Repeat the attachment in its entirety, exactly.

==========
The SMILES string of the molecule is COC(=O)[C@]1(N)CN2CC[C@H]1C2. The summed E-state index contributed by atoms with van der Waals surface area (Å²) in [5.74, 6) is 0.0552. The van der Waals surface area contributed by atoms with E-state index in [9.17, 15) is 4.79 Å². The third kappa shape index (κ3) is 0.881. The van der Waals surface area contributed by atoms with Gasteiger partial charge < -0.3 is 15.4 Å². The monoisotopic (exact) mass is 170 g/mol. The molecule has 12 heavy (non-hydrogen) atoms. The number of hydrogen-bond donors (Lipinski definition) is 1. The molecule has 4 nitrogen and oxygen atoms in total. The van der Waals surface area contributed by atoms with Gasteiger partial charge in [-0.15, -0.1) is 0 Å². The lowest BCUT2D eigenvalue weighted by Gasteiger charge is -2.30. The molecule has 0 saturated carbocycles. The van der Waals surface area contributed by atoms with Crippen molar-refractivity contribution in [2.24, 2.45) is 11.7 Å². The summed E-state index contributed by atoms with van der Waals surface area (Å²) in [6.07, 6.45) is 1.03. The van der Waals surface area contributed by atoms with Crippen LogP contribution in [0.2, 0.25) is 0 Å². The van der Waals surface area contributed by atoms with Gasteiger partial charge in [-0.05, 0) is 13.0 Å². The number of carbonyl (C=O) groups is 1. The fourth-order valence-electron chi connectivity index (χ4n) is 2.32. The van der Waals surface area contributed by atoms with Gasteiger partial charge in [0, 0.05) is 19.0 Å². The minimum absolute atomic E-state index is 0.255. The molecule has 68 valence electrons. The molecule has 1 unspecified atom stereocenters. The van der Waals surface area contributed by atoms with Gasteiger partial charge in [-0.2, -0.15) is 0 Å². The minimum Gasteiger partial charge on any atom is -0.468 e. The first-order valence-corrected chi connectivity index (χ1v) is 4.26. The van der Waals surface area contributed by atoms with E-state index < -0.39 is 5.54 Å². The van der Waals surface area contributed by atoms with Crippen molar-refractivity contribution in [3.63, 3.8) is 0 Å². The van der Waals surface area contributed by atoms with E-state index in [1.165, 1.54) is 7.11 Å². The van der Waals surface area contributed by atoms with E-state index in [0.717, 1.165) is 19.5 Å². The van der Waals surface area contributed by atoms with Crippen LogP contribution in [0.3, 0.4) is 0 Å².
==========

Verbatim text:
The SMILES string of the molecule is COC(=O)[C@]1(N)CN2CC[C@H]1C2. The summed E-state index contributed by atoms with van der Waals surface area (Å²) in [5.74, 6) is 0.0552. The van der Waals surface area contributed by atoms with E-state index in [9.17, 15) is 4.79 Å². The third kappa shape index (κ3) is 0.881. The van der Waals surface area contributed by atoms with Gasteiger partial charge < -0.3 is 15.4 Å². The monoisotopic (exact) mass is 170 g/mol. The molecule has 12 heavy (non-hydrogen) atoms. The number of hydrogen-bond donors (Lipinski definition) is 1. The molecule has 4 nitrogen and oxygen atoms in total. The van der Waals surface area contributed by atoms with Gasteiger partial charge in [-0.15, -0.1) is 0 Å². The lowest BCUT2D eigenvalue weighted by Gasteiger charge is -2.30. The molecule has 0 saturated carbocycles. The van der Waals surface area contributed by atoms with Crippen molar-refractivity contribution in [2.24, 2.45) is 11.7 Å². The summed E-state index contributed by atoms with van der Waals surface area (Å²) in [6.07, 6.45) is 1.03. The van der Waals surface area contributed by atoms with Crippen LogP contribution in [0.2, 0.25) is 0 Å². The van der Waals surface area contributed by atoms with Gasteiger partial charge in [-0.05, 0) is 13.0 Å². The number of carbonyl (C=O) groups is 1. The fourth-order valence-electron chi connectivity index (χ4n) is 2.32. The van der Waals surface area contributed by atoms with Gasteiger partial charge in [0, 0.05) is 19.0 Å². The minimum absolute atomic E-state index is 0.255. The molecule has 68 valence electrons. The molecule has 1 unspecified atom stereocenters. The van der Waals surface area contributed by atoms with Gasteiger partial charge in [-0.2, -0.15) is 0 Å². The minimum Gasteiger partial charge on any atom is -0.468 e. The first-order valence-corrected chi connectivity index (χ1v) is 4.26. The van der Waals surface area contributed by atoms with E-state index < -0.39 is 5.54 Å². The van der Waals surface area contributed by atoms with Crippen molar-refractivity contribution in [3.63, 3.8) is 0 Å². The van der Waals surface area contributed by atoms with E-state index in [1.165, 1.54) is 7.11 Å². The van der Waals surface area contributed by atoms with E-state index in [0.717, 1.165) is 19.5 Å². The van der Waals surface area contributed by atoms with Crippen LogP contribution in [0.3, 0.4) is 0 Å².